•Weaver has been thrown out of 81 major league games by 36 different umpires. Luciano and Marty Springstead share the "record," each of them having given Weaver the thumb seven times.—ED.
Nearly seven years ago, I took a giant step outside the city limits of Hamilton, Ohio and have never been back. However, my mind and heart got the opportunity to return to my residence of 10 years, thanks to Peter Davis and his excellent article A Town Divided Against Itself (March 1).
I respect Davis' work both as a journalist and as a former resident of Hamilton. One of the most memorable moments in my life was pulling off the warmup suit of my red-and-gold Garfield uniform and entering the game against Taft High. The emotion of the contest made my minute and a half of playing time seem like an hour.
Davis' insight is far deeper than that of many of the people still living in Hamilton. I always find it amusing that people talk about keeping politics out of sports only when it's time for the Olympics. Davis welcomes us all to the real world.
In examining the Biblical and Lincolnian logic of the story's headline, it would follow that "a town divided against itself" could not stand. But having grown up with and among the people of the Lindenwald, North End and Second Ward sections of Hamilton, I know they have a substance that—divided or not—will not let the city fall.
MICHAEL L. BLACKBURN
Bristol Newspapers, Inc.
Having grown up in Hamilton, Ohio, having graduated from the old Hamilton High, and having completed my student teaching at Garfield, I take my hat off to Peter Davis for an incisive, right-on sociological study that perfectly captures the essence of life in Hamilton and in many similar small cities throughout this country. What better microcosm of that type of community can be used to mirror social, economic and political issues and realities than the big high school game?
Though my objectivity has been dimmed by time and distance, I remember the homecoming parades down High Street, and the 13,000-plus fans who trekked to the Cincinnati Gardens twice a year to see us play Hamilton High's archrival, Middletown, in basketball. Witnessing a city unified in the interests of the young in their pursuit of wholesome competition is something I miss dearly. Although Davis has taken the edge off my romanticizing, I still feel that Hamilton was a perfect place in which to grow up.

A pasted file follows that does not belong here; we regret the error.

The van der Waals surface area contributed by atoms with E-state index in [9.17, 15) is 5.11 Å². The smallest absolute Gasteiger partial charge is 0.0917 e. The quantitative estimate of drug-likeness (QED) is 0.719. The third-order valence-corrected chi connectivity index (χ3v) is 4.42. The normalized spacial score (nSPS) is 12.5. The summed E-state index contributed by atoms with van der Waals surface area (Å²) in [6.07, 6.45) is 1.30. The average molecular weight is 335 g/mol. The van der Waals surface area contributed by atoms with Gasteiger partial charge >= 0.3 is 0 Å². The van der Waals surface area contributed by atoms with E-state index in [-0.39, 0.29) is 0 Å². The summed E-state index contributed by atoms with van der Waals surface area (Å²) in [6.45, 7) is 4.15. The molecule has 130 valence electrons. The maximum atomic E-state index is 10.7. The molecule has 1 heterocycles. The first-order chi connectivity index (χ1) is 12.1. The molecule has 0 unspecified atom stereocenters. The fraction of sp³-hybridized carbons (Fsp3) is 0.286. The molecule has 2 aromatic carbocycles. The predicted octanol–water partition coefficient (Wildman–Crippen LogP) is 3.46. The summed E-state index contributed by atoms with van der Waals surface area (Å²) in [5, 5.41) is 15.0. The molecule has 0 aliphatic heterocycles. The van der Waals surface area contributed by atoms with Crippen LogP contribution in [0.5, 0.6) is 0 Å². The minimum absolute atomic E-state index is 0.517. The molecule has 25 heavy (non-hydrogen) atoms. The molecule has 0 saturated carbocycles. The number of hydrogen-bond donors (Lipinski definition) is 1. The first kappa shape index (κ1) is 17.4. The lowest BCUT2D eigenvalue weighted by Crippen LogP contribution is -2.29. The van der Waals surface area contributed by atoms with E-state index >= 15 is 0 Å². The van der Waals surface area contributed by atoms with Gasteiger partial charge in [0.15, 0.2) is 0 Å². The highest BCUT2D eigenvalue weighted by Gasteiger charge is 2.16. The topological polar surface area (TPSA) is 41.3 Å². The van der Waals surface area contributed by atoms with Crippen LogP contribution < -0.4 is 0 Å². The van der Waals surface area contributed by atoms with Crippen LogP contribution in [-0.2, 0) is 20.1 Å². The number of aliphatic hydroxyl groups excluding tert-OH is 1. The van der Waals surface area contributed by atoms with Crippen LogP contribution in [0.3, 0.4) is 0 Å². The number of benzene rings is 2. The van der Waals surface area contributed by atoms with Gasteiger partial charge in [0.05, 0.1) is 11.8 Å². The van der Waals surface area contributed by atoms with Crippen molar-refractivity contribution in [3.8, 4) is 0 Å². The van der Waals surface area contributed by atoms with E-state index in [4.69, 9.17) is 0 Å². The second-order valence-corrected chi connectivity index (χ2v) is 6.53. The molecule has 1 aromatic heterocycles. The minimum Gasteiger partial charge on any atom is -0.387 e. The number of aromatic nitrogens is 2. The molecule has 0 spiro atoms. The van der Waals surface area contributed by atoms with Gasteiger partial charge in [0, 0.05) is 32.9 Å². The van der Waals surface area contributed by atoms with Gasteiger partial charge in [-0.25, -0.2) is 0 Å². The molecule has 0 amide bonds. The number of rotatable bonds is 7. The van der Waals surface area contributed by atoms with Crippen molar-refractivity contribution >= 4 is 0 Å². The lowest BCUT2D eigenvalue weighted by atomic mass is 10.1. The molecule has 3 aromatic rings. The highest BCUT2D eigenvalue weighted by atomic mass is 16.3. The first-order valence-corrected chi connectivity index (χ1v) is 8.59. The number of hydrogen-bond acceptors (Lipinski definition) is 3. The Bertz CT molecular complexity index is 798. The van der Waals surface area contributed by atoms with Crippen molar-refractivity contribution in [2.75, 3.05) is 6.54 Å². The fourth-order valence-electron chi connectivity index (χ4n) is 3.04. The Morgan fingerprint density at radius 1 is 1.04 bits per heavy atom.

Dean of Students
Hollywood High School
As executive director of the Boys' Club of Hamilton, Inc., I thought you might like to know that several of the article's leading characters—Tony McCoy, Scott Grevey and Robbie Hodge—were members of a Boys' Club basketball team in 1971-72. In our small way we tried to prepare the boys for the antisocial factors presented in Peter Davis' story. They were coached by a black volunteer, in a Boys' Club building paid for by black and white volunteer contributions, located on "Hamilton's older, shabbier East Side." Norm Grevey, who doesn't need me to defend him, made sure that his sons played their first organized basketball in this setting.
The Boys' Club is one of many institutions that know our hometown has its faults but are working to improve our lot.
The most remarkable aspect of Virginia's performance on the basketball court this year (Not Alone at the Top, Feb. 22) is that the school has achieved a measure of success in the athletic arena while maintaining a high academic standard. The New York Times Selective Guide to Colleges rated Virginia as one of the country's best universities, with a "rigorous" curriculum and "tough" grading. Furthermore, during four of the past five years, Virginia has had more student-athletes on the ACC Honor Roll than any other ACC institution. In Charlottesville it seems the concept of the student-athlete lives.
SCOTT B. MYERS